Oil prices have been falling for seven consecutive weeks. On Friday, US oil slid 8%, while the global benchmark for oil prices (Brent crude) was down 6.6%, down to $60 per barrel.
Any wise investor knows to look to the market’s economic environment before anticipating whether prices will rise or fall. The same can be said about why prices rise and/or fall. As 2019 is fast approaching, it appears we are heading towards a widespread economic slowdown, and this is bound to effect prices and should be factored in accordingly.
Markets & Money resource analyst Jason Stevenson tells you all this in his report, as well his top 10 mining stocks. You can read more about it here (for free).
Oil prices supply/demand balance
Oil’s falling price has a lot to do with its supply/demand balance. At this point in time, we are seeing production outperforming demand.
Inventories in Singapore’s refineries are at their highest level in three months. You may have already seen some of the benefits. The main one being fuel prices, the average tank in Australia fell by almost $12 in recent weeks. And this declining trend in oil prices is likely to continue.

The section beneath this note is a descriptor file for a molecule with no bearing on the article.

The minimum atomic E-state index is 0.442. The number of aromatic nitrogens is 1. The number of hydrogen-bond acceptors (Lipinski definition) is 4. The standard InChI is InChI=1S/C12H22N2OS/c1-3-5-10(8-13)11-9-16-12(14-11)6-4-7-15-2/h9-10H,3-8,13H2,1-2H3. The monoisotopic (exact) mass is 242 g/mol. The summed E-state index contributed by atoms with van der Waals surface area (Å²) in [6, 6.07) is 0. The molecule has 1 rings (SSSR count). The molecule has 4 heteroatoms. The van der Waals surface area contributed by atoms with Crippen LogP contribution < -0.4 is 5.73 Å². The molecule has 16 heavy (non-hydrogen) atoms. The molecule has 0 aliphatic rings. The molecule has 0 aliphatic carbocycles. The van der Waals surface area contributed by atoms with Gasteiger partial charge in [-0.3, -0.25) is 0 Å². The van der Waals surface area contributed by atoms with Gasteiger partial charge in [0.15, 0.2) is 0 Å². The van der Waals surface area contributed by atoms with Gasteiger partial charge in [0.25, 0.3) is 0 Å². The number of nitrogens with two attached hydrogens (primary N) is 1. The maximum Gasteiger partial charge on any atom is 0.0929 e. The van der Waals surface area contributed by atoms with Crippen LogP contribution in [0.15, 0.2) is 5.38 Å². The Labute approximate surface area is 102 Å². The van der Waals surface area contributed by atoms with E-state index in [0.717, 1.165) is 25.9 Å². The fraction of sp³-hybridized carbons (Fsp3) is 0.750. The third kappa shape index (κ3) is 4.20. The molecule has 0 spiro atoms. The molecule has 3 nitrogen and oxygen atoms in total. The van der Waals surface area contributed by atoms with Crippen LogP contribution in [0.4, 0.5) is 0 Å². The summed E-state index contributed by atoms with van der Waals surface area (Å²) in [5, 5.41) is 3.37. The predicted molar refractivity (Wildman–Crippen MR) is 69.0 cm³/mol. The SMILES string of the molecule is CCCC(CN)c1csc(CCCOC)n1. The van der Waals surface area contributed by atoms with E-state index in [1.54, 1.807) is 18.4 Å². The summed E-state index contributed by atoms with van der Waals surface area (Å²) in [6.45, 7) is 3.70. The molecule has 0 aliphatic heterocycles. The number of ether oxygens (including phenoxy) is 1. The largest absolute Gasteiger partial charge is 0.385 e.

Another thing dragging the price of oil down is a strong US dollar, from lifted interest rates which is moving investor money out of other currencies and into assets.
As with any supply or demand network, there’s pressure from both sides. And with the Saudi-led OPEC cartel next month, the pressure is mounting. According to the ABC, Trump is leaning for the Saudis to keep production high and prices low, while budgetary issues in OPEC states determine whether prices need to hike back up.
Oil supply 2019 overhang
The downward pressure in oil prices is stemming from an oversupply, combined with a slowdown in demand. This is expected to carry over into 2019, creating an oil overhang.
Greg Mckenna, an independent financial analyst from Australia, described what was happening in the markets as an ‘utter capitulation in crude oil’.
And of course one thing to keep an eye on is the US–China trade war, because a risk to global trade from the world’s two biggest economies is bound to affect oil prices.
For Markets & Money
PS: Aussie investors have seen great results from oil investments in the past. But Markets & Money resources analyst, Jason Stevenson believes that your best opportunities lie in smaller, more speculative stocks which aren’t restricted to iron ore. The kind that could see massive share price moves from a single positive drill-hole result. For 10 of his favourite mining stocks on the Aussie market this year, download his free report ‘Top 10 Mining Stocks 2018’ today.